Dune: Part Two: an impressive sci-fi war saga

Denis Villeneuves builds on Frank Herbet’s space opera with a war movie-cum-swashbuckling adventure loaded with giant worms and vivid villains that occasionally upstage its key characters.

2 March 2024

By Kim Newman

Dune: Part Two (2024)
Sight and Sound

Frank Herbert’s novel Dune (1965) was first published in the magazine Analog as two separate serials: Dune World (1963-4) and Prophet of Dune (1965). By the time the book was finished, Herbert had already made a start on drafts of what would become the next volume in the series, Children of Dune (1976). The saga continued until his death in 1986 and other hands have kept it going, based on his notes. 

Adaptations have been in the works or on screen almost since first publication, with Alejandro Jodorowsky famously failing to bring a film to term and David Lynch making a compromised, intermittently startling Dune (1984). Since then, the SyFy (formally known as Sci-Fi) channel managed two miniseries (2000, 2003) covering the first three novels; now Denis Villeneuve follows his Dune: Part One (2021) with, essentially, a film of Prophet of Dune. An effect of all this raking over (admittedly vast) territory is that Dune: Part Two is epic in itself and yet an instalment of a longer, unending story. On its own, it’s impressive as a war movie-cum-swashbuckling adventure, but the fact that it offers no beginning or end mutes its effect, especially since the romantic leads tend to get lost in the sand, upstaged by giant worms and vivid villains.

Part One established the universe of the novels: multiple planets, competing family dynasties (Game of Thrones is heavily Herbert-influenced), religious-political factions, the ecosystem of Arrakis and a massacre which sets protagonist Paul on his predestined path as guerilla leader, messiah and (eventually) genocidal tyrant. It also establishes Villeneuve’s Dune as distinct from the source and other filmmakers. Part Two spells out what was already revealed in the precognitive flashes Paul and his mother have thanks to their complicated ancestry (a huge reveal about this is almost a throwaway with so much else going on). 

Herbert, like many authors of space opera, drew on earthly precedents for his novel, especially referencing stretches of history usefully covered in Lawrence of Arabia (1962), The Fall of the Roman Empire (1964) and Khartoum (1966) – all current when he was working on the early books in the series. Villeneuve takes visual cues from these – with a desert setting, it’s hard to avoid David Lean – but also proves Herbert’s theory that historic tragedies repeat on greater and greater scale by making unobtrusive parallels with the current state of power politics in the middle East and the hubs of Empire. Its worst tyrant is even called Vladimir, while the settler/exploiter-indigenous conflicts seem more relevant at the time of release (delayed by almost a year) than they could have at the time of production.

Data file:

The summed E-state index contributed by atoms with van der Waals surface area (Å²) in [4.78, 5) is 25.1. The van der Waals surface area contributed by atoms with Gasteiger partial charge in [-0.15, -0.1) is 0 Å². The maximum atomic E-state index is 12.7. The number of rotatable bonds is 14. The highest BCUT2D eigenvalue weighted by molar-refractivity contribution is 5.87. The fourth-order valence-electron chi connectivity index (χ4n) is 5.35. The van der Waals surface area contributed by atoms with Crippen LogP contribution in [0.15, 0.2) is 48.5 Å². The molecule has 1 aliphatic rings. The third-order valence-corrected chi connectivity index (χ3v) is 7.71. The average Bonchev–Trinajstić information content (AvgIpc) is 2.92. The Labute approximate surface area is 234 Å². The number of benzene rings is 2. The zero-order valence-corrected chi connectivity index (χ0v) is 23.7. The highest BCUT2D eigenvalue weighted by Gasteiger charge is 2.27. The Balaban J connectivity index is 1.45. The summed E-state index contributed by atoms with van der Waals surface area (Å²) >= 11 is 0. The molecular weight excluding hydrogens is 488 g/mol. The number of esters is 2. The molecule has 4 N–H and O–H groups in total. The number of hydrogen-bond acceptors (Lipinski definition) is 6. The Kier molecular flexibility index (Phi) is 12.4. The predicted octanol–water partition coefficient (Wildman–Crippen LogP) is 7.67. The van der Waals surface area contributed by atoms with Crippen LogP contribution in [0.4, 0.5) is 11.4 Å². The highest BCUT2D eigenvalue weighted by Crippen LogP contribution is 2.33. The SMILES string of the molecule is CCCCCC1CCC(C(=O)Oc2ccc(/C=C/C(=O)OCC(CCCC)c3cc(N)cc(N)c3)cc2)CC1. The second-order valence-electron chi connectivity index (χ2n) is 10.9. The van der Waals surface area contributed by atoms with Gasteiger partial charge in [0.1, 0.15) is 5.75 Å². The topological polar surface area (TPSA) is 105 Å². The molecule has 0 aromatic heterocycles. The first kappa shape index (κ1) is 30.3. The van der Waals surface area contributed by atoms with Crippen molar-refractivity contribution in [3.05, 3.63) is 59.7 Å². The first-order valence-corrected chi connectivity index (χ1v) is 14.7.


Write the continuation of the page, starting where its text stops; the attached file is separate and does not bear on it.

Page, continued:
Timothée Chalamet as Paul Atreides in Dune: Part Two (2024)

Like Isaac Asimov’s Foundation (a Galactic Empire book series first published 1942–50 which influenced Herbert) and George Lucas’s Star Wars (which has always been a cartoon Dune), Herbert’s saga was conceived in an age when politics might have been eternal but technology wasn’t. Adapting or furthering these cornerstone works has become increasingly tricky when audiences start wondering why super-scientific civilisations lack, say, e-mail or any kind of mass media. Computers or ‘thinking machines’ were banned in Herbert’s Dune – humanity destroyed them during ‘The Great Revolt’ against AI

And so news on Arrakis is picked up over what looks like a 1930s crystal set and the military technology of the Empire and resistance consists of 1960s ‘atomics’ (a handy stockpile of nuclear warheads) and attack helicopters (with Vietnam-style door-guns) in the air and mediaeval swords and armour (science fictional personal force shields) on the ground. All battles are surprise attack/routs with one side devastating an enemy camp while the other flee in terror, while the fate of the known universe depends on a one-on-one duel between a hero who’s already seen the outcome in a vision and a cheating baddie who still has as much chance as a villain in a fixed wrestling match.

In soap opera style, Dune characters aren’t complicated but their circumstances (and family trees) are. Like Lynch, Villeneuve has his pick of currently-hot stars and character actors – who do what they can to flesh out with what they’re given. Timothée Chalamet comes to the fore but so much time is spent on who Paul used to be and what he’ll become that a key romance with desert fighter Chani (Zendaya) is under heated. Rebecca Ferguson literally retreats behind a veil as his mystic mother (whose super-power – forcing people to do what she tells them – could probably have saved the universe with far fewer casualties). 

Villains are often better company, despite hackneyed business like murdering subordinates just to demonstrate their perfidy, and the film really crackles when the Harkonnens – bald space vampires with Wagnerian art direction and Leni Riefenstahl choreography – are on screen. It’s even slightly poignant when Beast Rabban (Dave Bautista), big bad of Part One, is displaced by new coming fiend Feyd-Rautha (Austin Butler), who serves as the anti-Paul and grins with blackened teeth. But the outcome of the climactic duel serves as barely a pause before the next foretold war starts, and we’ve already had precognitive glimpses – with Anya Taylor-Joy as Paul’s unborn-in-narrative present sister – to hint at wars to come. 

 ► Dune: Part Two is in UK cinemas now. 

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